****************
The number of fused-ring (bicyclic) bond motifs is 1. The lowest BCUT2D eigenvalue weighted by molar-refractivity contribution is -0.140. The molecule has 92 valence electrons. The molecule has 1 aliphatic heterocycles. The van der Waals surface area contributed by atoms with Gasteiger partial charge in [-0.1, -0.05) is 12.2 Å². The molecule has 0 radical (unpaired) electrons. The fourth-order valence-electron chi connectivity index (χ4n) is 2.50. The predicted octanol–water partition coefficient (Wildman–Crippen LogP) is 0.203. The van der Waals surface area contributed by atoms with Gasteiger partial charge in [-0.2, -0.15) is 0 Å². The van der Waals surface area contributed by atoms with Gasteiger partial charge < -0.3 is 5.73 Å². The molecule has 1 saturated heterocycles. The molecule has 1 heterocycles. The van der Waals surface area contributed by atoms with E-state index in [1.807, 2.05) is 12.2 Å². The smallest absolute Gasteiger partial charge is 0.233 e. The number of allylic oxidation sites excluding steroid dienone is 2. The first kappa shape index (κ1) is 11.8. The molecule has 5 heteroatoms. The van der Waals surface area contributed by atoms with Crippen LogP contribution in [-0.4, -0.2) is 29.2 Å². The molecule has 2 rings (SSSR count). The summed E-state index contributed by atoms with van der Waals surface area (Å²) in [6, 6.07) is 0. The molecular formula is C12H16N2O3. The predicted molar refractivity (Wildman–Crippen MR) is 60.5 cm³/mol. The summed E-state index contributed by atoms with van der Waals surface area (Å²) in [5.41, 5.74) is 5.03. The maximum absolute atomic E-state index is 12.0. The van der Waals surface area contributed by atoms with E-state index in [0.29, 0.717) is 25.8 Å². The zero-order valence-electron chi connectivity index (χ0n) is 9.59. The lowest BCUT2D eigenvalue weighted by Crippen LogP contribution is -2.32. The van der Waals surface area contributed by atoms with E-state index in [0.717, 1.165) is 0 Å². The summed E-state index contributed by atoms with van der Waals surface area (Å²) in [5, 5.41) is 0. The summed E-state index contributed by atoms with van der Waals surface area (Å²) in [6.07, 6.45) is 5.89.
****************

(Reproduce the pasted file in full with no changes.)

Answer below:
The number of fused-ring (bicyclic) bond motifs is 1. The lowest BCUT2D eigenvalue weighted by molar-refractivity contribution is -0.140. The molecule has 92 valence electrons. The molecule has 1 aliphatic heterocycles. The van der Waals surface area contributed by atoms with Gasteiger partial charge in [-0.1, -0.05) is 12.2 Å². The molecule has 0 radical (unpaired) electrons. The fourth-order valence-electron chi connectivity index (χ4n) is 2.50. The predicted octanol–water partition coefficient (Wildman–Crippen LogP) is 0.203. The van der Waals surface area contributed by atoms with Gasteiger partial charge in [-0.2, -0.15) is 0 Å². The van der Waals surface area contributed by atoms with Gasteiger partial charge < -0.3 is 5.73 Å². The molecule has 1 saturated heterocycles. The molecule has 1 heterocycles. The van der Waals surface area contributed by atoms with E-state index in [1.807, 2.05) is 12.2 Å². The smallest absolute Gasteiger partial charge is 0.233 e. The number of allylic oxidation sites excluding steroid dienone is 2. The first kappa shape index (κ1) is 11.8. The molecule has 5 heteroatoms. The van der Waals surface area contributed by atoms with Crippen LogP contribution in [-0.4, -0.2) is 29.2 Å². The molecule has 2 rings (SSSR count). The summed E-state index contributed by atoms with van der Waals surface area (Å²) in [6, 6.07) is 0. The molecular formula is C12H16N2O3. The predicted molar refractivity (Wildman–Crippen MR) is 60.5 cm³/mol. The summed E-state index contributed by atoms with van der Waals surface area (Å²) in [5.41, 5.74) is 5.03. The maximum absolute atomic E-state index is 12.0. The van der Waals surface area contributed by atoms with E-state index in [0.29, 0.717) is 25.8 Å². The zero-order valence-electron chi connectivity index (χ0n) is 9.59. The lowest BCUT2D eigenvalue weighted by Crippen LogP contribution is -2.32. The van der Waals surface area contributed by atoms with E-state index in [0.717, 1.165) is 0 Å². The summed E-state index contributed by atoms with van der Waals surface area (Å²) in [5, 5.41) is 0. The summed E-state index contributed by atoms with van der Waals surface area (Å²) in [6.07, 6.45) is 5.89.